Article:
Across the nation, urban officials are becoming increasingly disillusioned with the performance of elected school boards. The examples of mayors Richard Daley in Chicago and Michael Bloomberg in New York City” both of whom sought and won direct control over their city’s school systems–have inspired other mayors, such as Anthony Williams in Washington, D.C., to press for the power to appoint the school board’s members or dissolve the board altogether.

The typical complaints lodged against elected school boards are that no one person is in charge of the schools and that board members are often concerned more with advancing their own political careers than tending to the students’ educational needs. The resulting turf battles and grandstanding can create chaos instead of focused leadership.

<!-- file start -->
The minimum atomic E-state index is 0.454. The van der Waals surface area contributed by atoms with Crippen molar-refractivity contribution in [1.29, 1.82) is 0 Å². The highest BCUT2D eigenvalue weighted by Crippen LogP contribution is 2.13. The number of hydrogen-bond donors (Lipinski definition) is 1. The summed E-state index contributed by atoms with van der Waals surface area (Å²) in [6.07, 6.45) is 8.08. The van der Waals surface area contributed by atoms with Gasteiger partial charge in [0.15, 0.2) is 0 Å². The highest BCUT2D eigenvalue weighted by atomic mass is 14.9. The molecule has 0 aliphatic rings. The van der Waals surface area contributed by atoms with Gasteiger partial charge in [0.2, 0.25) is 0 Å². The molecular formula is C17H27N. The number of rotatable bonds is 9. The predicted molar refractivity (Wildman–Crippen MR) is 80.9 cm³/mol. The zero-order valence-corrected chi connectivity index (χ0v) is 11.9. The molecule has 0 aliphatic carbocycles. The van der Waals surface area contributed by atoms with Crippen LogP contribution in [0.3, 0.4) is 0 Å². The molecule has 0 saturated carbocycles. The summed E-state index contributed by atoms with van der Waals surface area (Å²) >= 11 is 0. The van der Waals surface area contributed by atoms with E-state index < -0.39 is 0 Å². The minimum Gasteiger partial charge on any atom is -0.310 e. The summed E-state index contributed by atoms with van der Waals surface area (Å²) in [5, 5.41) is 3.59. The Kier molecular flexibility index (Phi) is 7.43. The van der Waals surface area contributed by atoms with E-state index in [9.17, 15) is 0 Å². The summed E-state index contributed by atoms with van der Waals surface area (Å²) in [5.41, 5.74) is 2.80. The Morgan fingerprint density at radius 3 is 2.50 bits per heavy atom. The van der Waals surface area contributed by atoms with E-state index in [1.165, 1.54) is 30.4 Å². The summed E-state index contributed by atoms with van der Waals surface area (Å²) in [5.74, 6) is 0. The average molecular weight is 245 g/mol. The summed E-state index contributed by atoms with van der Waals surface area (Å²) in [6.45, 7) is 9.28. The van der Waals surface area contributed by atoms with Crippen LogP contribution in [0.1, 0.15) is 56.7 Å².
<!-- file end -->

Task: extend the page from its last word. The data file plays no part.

School boards in some cities, notably in San Diego and Houston, have coalesced around a vision for reform and put that vision into action. Can they become the norm rather than the exception? And if not, are there alternatives that can keep the public involved in school governance while still encouraging high performance?

Sarah Glover on the necessity of school boards
Chester E. Finn Jr. and Lisa Graham Keegan on the end of school boards

Last updated September 8, 2006